- Easier - Farming was
once the chief way of life in nearly every country.
People cannot live without food, and nearly all their
food comes from crops and animals raised on farms. Many
other materials such as cotton and wool also come from
plants and animals raised on farms. Not many people farm
for a living any more, but farming remains the most
important occupation in the world.
- Harder - Prior to the
twentieth century, the typical American family lived on a
small farm. They raised hogs, cattle, sheep, chickens,
and planted corn, fruits, garden vegetables, hay, and
wheat. Everyone worked long and hard, but the results
were often meager. Families barely harvested enough food
for themselves. This situation began to change during the
last half of the 1800's and it changed remarkably in the
- Scientific methods and labor-saving machinery have
made farming increasingly productive. The development of
improved plant varieties and fertilizers has helped
double and even triple the yields of some major crops.
Scientific livestock care and breeding have helped
increase the amount of meat and products that animals
produce. At the same time, the use of tractors and other
modern farm equipment has sharply reduced the need for
- As farming has become less important as a way of life
in the United States, it has become more important as a
business enterprise. Today's successful farmers are
expert not just in agriculture but also proficient in
accounting, marketing, and finance. Farms that are not
run in a businesslike fashion have great difficulty
Around the World
- A web-project based on the children's book,
Flat Stanley by Jeff Brown. Students contacted
farms or ranches around the world who have agreed to
host their 'paper student' for a period of two weeks
- What is family farming? Where does our food come
from? How do farmers relate to their
environment? What is life like
in a farm community? How has farming changed through
history? What will shape farming in the future?
Ag Page (Illinois)
- This website reminds you that agriculture is more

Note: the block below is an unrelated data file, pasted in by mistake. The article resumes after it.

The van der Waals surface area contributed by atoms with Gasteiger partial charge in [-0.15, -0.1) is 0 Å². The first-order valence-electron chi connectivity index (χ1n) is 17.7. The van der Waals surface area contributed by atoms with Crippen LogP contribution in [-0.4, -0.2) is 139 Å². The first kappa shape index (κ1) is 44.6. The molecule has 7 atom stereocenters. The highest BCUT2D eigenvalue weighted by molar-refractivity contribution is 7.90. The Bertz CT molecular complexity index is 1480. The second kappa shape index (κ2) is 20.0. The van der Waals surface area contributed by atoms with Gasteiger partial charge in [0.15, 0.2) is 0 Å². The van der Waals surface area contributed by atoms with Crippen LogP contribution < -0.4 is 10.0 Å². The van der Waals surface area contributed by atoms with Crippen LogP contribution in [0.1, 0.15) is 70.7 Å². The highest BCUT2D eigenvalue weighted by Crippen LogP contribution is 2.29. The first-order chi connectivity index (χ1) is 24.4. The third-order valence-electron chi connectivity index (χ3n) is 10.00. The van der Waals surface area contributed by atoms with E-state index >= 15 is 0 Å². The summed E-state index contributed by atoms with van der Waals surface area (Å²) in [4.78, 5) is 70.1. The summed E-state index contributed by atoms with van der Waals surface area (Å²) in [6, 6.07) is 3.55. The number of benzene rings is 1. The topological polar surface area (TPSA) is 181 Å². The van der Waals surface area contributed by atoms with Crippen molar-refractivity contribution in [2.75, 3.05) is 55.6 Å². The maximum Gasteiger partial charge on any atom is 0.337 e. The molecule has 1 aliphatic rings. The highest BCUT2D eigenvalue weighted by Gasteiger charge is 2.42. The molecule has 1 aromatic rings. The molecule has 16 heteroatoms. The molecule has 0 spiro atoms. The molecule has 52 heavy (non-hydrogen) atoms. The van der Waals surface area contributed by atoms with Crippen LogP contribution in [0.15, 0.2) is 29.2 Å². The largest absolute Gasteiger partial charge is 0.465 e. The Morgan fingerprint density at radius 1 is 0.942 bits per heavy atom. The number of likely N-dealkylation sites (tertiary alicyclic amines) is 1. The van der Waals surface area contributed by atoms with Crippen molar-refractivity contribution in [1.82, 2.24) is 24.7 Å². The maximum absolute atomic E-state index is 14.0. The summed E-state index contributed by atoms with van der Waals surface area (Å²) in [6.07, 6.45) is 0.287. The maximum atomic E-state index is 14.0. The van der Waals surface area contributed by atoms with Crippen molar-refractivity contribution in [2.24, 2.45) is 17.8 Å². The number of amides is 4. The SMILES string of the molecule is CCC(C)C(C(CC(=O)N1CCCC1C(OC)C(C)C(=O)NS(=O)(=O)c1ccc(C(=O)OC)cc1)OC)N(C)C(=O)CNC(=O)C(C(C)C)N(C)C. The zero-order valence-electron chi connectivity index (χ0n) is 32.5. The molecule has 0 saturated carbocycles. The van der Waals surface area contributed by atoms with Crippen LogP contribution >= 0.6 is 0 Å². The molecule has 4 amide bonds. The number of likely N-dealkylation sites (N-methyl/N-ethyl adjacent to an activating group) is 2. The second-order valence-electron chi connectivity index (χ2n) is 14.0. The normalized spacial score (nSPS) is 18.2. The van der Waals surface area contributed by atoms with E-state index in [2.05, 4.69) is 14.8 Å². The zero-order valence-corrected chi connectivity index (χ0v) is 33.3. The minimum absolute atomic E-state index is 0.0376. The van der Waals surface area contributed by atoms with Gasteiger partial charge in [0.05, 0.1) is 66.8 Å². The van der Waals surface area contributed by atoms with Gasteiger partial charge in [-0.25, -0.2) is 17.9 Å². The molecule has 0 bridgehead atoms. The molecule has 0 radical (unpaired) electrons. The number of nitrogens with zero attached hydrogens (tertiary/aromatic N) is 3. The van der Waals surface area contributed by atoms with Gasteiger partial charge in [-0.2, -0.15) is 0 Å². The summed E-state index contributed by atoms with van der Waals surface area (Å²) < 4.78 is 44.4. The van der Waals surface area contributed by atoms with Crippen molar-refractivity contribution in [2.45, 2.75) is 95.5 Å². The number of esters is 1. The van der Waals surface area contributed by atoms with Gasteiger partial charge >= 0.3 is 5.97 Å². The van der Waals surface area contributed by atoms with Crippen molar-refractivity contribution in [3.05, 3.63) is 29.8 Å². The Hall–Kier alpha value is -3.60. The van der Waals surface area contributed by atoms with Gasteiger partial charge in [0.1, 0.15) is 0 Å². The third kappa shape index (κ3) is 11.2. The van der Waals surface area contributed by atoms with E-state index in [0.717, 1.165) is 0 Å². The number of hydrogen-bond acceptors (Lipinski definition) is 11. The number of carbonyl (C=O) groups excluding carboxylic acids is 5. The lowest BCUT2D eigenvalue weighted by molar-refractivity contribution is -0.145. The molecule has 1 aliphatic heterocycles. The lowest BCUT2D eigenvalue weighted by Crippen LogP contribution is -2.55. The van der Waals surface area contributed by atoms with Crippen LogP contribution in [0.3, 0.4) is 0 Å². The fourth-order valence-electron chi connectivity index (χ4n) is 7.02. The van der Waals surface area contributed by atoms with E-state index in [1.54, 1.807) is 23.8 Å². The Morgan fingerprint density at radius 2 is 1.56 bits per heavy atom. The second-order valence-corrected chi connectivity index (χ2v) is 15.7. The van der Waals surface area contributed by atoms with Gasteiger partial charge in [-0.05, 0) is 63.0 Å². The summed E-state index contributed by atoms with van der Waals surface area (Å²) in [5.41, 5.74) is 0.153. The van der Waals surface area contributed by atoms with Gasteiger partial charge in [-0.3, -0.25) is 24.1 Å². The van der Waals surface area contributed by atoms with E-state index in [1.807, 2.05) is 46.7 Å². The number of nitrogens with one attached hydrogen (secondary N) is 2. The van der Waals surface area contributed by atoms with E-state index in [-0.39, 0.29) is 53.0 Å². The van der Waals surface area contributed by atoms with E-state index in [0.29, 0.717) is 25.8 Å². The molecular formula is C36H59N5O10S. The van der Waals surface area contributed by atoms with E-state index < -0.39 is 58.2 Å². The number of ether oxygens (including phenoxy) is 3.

than farming. Learn about crops and animals produced
in Illinois and the ways in which they are used,.
Farm (Colorado farm and ranch)
- Includes pictures of the animals, the equipment,
and some of the plants and food that grows around
- Using the websites, get involved in a
farming activity or project:
- Create A Farm. After skimming two
or three websites and learning about farms
(Find out what a 'prairie skyscraper' is at
Mania), create your own 'make-believe'
farm or ranch. Some considerations are the
geographic location and type of land and
climate, the number of acres, needed
constructions of sheds, buildings, etc., and
the type of crops and livestock (if any?).
Make a map or layout drawing or a model of
your farm. Give it a name.
- Interview Someone. Interview a
person who has lived on a farm. Record the
interview in some way; take notes or
audiotape or videotape the process. Read the
advice at Voices
at the Timeless Coast. Visit Joanne Todd
History Questions and Oral
History, then prepare your own list of
questions. Find out what farm life was like
for them. Identify the geographic location,
the type of farm, and the time period. Find
out what they did for fun, what chores they
liked or disliked, and what they did during
the different seasons. Publish your results;
place it in the local library.
- Focus on the Future. Examine
farming today at sites like Successful
Farming: Agriculture Online, Death
of a Dream, and What
is Sustainable Agriculture?. Consider
what form farms will be 50 years from now.
Describe a farm in the year 2050. Include all